Houthi-Salafi fighting claims 39 lives
Fighting broke out in the town – which sits 127km from the capital Sana’a - on Sunday, with local sources claiming that Houthi fighters carried out a surprise attack against Ahim, a town located in Keshir in east Hajjah. Clashes continued from dawn on Sunday February 5 until late Monday night.
Political parties in Sana'a sent a delegation to mediate between the conflicting groups and bring an end to the fighting, which has displaced over 2,000 people since the latest round of fighting broke out, according to the Ministry of Defense.
Sources said the mediation committee would meet with Houthi representatives near the Yemeni-Saudi border in Al-Malahidh, Haradh before meeting with tribal sheikhs and dignitaries from Hajjah. "The committee," explained the sources, "will endeavor to make good efforts to impose a cease-fire in Keshir and Mustaba'a districts, the latter remaining a witness to tension following the last showdown between the Houthis and Salafis last month."
The Ministry of Defense announced on its website last Monday that fighting in the two areas led to the displacement of over two thousand families.
Meanwhile, Helene Kadi, an emergency coordinator with the United Nations Children’s Fund (UNICEF), told IRIN, a humanitarian news and analysis network working with the UN Office for the Coordination of Humanitarian Affairs (OCHA), that 580 families had been displaced by the fighting. “Over 30 percent of the IDPs (internally displaced persons) have taken shelter in five schools, a worrying trend we have seen with recent displacements in the country… Others have been hosted by families or have no shelter to turn to.”
Local social worker Ali Meshal said the fate of many displaced families remains unknown, while Ali Al-Debbi, an officer at Al-Khair Development and Social Charity, said that about 2,000 IDPs have been located and registered to receive support in Hajjah.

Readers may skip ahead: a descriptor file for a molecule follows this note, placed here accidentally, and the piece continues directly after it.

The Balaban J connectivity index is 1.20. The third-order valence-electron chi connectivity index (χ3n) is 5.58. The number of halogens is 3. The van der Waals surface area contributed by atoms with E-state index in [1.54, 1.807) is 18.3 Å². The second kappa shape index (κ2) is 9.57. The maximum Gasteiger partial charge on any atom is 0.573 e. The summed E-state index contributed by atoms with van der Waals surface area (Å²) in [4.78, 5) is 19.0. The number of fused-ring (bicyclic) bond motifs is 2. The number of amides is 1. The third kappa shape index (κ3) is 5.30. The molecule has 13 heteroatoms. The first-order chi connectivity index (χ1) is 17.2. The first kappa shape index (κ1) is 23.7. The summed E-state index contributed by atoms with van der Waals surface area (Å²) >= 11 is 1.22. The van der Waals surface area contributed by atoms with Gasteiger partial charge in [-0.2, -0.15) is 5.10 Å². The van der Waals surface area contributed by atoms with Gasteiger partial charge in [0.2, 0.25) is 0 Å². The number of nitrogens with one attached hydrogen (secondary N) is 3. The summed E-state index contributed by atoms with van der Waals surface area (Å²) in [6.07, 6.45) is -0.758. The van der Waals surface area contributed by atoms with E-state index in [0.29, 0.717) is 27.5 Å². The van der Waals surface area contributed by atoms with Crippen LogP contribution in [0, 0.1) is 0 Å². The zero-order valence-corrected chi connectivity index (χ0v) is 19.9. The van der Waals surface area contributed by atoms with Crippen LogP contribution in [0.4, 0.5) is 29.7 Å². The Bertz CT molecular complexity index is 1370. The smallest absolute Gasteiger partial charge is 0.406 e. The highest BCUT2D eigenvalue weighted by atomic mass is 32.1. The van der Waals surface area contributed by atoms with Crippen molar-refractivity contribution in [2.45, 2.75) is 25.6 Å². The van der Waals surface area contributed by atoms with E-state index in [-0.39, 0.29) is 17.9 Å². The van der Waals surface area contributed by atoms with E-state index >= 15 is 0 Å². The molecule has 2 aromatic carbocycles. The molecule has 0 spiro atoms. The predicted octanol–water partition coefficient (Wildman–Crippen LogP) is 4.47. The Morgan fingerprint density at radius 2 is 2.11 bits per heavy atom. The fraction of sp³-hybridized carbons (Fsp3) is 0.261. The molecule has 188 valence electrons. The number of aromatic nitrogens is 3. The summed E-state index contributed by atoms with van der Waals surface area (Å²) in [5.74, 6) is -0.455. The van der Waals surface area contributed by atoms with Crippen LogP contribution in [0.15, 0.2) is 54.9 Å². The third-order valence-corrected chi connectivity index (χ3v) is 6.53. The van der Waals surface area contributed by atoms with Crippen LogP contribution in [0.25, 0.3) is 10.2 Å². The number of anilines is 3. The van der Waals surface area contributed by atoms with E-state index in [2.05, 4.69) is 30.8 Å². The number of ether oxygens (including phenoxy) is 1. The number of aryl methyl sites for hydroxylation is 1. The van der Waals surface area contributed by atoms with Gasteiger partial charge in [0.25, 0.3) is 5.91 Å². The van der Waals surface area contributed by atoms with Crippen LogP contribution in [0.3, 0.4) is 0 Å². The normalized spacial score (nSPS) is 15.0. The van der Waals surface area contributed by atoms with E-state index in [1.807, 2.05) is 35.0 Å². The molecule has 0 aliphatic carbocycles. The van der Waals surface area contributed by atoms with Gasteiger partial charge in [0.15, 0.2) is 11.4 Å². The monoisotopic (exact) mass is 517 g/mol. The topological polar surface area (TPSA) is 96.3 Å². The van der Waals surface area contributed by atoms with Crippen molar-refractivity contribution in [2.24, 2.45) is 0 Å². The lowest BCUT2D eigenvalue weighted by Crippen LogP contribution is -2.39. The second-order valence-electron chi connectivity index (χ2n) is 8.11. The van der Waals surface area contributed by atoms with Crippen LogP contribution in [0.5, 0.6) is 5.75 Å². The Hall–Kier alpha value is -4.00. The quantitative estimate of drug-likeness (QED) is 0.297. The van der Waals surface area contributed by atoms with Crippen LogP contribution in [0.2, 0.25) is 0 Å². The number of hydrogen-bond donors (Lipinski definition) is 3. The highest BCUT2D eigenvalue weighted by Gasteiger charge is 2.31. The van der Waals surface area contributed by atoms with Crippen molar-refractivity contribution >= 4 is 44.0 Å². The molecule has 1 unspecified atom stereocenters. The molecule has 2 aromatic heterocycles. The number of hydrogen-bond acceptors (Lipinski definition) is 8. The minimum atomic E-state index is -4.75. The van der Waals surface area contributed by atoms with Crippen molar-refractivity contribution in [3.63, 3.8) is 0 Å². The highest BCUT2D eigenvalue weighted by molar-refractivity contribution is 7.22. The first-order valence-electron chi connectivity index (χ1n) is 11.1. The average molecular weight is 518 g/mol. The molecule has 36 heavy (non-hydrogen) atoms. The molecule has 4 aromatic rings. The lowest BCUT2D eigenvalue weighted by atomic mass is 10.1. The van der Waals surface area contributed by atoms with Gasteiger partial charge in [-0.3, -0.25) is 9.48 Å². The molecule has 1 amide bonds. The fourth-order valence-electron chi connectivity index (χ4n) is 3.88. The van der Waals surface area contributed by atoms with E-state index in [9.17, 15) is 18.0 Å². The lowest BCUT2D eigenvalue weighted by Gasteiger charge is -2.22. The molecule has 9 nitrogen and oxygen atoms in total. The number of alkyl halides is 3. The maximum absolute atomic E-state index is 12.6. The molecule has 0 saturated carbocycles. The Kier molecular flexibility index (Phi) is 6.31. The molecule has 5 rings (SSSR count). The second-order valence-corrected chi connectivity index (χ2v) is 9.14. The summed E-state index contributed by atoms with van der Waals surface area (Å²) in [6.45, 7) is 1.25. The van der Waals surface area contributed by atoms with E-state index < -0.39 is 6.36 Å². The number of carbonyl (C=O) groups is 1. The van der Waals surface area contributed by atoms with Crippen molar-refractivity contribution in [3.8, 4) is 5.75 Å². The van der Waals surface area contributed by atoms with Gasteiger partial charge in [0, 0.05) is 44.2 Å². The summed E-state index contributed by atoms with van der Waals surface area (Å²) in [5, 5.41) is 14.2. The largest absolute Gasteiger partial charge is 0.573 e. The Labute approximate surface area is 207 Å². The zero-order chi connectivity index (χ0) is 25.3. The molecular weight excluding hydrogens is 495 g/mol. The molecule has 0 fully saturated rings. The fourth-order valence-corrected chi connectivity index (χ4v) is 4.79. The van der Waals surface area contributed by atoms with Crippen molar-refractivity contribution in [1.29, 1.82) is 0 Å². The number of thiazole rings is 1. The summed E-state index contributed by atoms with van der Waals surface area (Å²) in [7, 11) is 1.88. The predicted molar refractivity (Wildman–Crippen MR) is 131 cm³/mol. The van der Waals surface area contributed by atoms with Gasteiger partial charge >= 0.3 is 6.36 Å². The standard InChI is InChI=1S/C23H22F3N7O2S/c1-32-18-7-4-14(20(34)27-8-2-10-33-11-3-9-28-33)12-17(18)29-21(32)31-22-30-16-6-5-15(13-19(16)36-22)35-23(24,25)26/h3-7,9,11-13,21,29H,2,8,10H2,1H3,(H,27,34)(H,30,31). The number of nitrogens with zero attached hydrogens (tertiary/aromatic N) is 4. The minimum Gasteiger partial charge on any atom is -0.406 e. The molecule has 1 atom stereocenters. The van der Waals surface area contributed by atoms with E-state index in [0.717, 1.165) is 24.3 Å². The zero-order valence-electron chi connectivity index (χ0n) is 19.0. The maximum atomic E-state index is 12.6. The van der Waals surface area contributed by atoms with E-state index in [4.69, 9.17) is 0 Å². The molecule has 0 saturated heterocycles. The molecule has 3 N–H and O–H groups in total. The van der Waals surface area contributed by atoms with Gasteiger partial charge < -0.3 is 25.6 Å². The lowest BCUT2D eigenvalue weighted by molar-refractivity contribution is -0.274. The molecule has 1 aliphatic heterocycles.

However, several families are now stranded and are “either on their way to safer areas or inside their homes after many villages in Kisher district became inaccessible and the roads unsafe,” said Sheikh Abdullah Dhahban, a member of a recently established tribal mediation committee attempting to persuade the warring parties to lay down their arms.
“Several dead bodies are lying on the mountains… No relatives have come to collect them for burial,” Dhahban told IRIN.
Local witnesses who preferred to remain anonymous said on January 28 that Houthi fighters attempted to tighten their control of a strategic mountaintop position called Abu Dowar, and that fighting had also continued for control of Mishabah Hill, which overlooks Suq Ahim, a local market in Kisher district.
According to a December 2011 report by the UN Refugee Agency (UNHCR), Hajjah Governorate is home to more than 100,000 IDPs who have been displaced by fighting between government troops and Houthi rebels since June 2004.
Tribal leaders accuse the Houthis - who have been supporters of the anti-government protests - of exploiting the nation's state of lawlessness in order to strengthen their influence in new areas, especially in Hajjah and Al-Mahweet, which sit to the northeast of Sana'a.
Al-Mahweet's governor, Ahmed Ali Mohsen, warned of the dangers of forming a youth resistance movement in a governorate loyal to Houthis, but denied at the same time any role for the ruling party (the General Peoples Congress) in supporting the Houthis, who have waged six wars against government forces.
Concerning armed conflict between Houthis and Salafis in Sa'ada, a tribal source said that over 100 Arabs from Saudi Arabia, UAE, Bahrain, Algeria and Libya, as well as German and British adherents to the Salafi doctrine, have arrived in Sa'ada's Kitaf district over the past few days to battle with Houthi fighters.
In a phone call with the Yemen Times, Mohammed Al-Wadi’ee, a Salafi media officer, denied this claim by saying that it is impossible for such a large number of people to enter Sa'ada with all the checkpoints which have been set up by Houthis positioned around Sa'ada. "No one can enter Sa'ada unless they have been inspected thoroughly by Houthis spread out between Harf Sufyan and Sa'ada itself."
The tribal source told the Kuwaiti newspaper Al-Syasa that the "mercenary" fighters came to Yemen officially as tourists by way of Sana'a airport and that elements of the Salafi sect transported them to Kitaf. From there, the source claimed that the men were armed with different weapons before joining the 5,000-strong force composed of Salafi fighters from various governorates.